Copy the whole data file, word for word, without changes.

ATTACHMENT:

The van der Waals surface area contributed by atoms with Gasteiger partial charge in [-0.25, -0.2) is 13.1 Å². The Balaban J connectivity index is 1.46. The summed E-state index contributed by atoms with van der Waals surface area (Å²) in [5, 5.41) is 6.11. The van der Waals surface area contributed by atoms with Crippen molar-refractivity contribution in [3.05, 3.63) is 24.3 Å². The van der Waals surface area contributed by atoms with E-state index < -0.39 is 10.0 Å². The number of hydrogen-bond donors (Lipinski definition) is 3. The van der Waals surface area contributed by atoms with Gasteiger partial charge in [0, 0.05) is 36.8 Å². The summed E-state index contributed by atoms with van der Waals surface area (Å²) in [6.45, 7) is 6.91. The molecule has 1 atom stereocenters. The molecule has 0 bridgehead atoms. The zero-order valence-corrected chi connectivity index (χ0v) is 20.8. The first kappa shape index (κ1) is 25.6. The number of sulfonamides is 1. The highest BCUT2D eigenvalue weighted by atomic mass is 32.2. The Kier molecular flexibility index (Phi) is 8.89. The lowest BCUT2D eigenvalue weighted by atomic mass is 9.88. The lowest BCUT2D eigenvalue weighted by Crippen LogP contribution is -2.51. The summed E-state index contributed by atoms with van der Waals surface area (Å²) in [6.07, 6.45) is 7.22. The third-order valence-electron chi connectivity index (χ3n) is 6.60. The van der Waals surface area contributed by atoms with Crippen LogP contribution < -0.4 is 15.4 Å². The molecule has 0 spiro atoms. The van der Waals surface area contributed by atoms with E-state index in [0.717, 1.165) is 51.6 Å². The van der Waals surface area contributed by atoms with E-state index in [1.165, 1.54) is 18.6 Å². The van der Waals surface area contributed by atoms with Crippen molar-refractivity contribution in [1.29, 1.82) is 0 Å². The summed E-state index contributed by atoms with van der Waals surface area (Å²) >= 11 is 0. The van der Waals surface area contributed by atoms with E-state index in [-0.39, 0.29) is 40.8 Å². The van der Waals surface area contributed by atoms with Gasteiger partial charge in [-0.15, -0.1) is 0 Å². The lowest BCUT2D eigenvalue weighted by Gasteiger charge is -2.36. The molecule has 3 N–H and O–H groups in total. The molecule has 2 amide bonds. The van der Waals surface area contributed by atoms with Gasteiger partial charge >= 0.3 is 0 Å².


The van der Waals surface area contributed by atoms with Gasteiger partial charge in [-0.25, -0.2) is 13.1 Å². The Balaban J connectivity index is 1.46. The summed E-state index contributed by atoms with van der Waals surface area (Å²) in [5, 5.41) is 6.11. The van der Waals surface area contributed by atoms with Crippen molar-refractivity contribution in [3.05, 3.63) is 24.3 Å². The van der Waals surface area contributed by atoms with E-state index < -0.39 is 10.0 Å². The number of hydrogen-bond donors (Lipinski definition) is 3. The van der Waals surface area contributed by atoms with Gasteiger partial charge in [0, 0.05) is 36.8 Å². The summed E-state index contributed by atoms with van der Waals surface area (Å²) in [6.45, 7) is 6.91. The molecule has 1 atom stereocenters. The molecule has 0 bridgehead atoms. The zero-order valence-corrected chi connectivity index (χ0v) is 20.8. The first kappa shape index (κ1) is 25.6. The number of sulfonamides is 1. The highest BCUT2D eigenvalue weighted by atomic mass is 32.2. The Kier molecular flexibility index (Phi) is 8.89. The lowest BCUT2D eigenvalue weighted by atomic mass is 9.88. The lowest BCUT2D eigenvalue weighted by Crippen LogP contribution is -2.51. The summed E-state index contributed by atoms with van der Waals surface area (Å²) in [6.07, 6.45) is 7.22. The third-order valence-electron chi connectivity index (χ3n) is 6.60. The van der Waals surface area contributed by atoms with Crippen LogP contribution < -0.4 is 15.4 Å². The molecule has 0 spiro atoms. The van der Waals surface area contributed by atoms with E-state index in [0.717, 1.165) is 51.6 Å². The van der Waals surface area contributed by atoms with E-state index in [1.165, 1.54) is 18.6 Å². The van der Waals surface area contributed by atoms with Crippen molar-refractivity contribution in [1.29, 1.82) is 0 Å². The summed E-state index contributed by atoms with van der Waals surface area (Å²) >= 11 is 0. The van der Waals surface area contributed by atoms with E-state index in [-0.39, 0.29) is 40.8 Å². The van der Waals surface area contributed by atoms with Gasteiger partial charge in [-0.15, -0.1) is 0 Å². The lowest BCUT2D eigenvalue weighted by Gasteiger charge is -2.36. The molecule has 3 N–H and O–H groups in total. The molecule has 2 amide bonds. The van der Waals surface area contributed by atoms with Gasteiger partial charge >= 0.3 is 0 Å².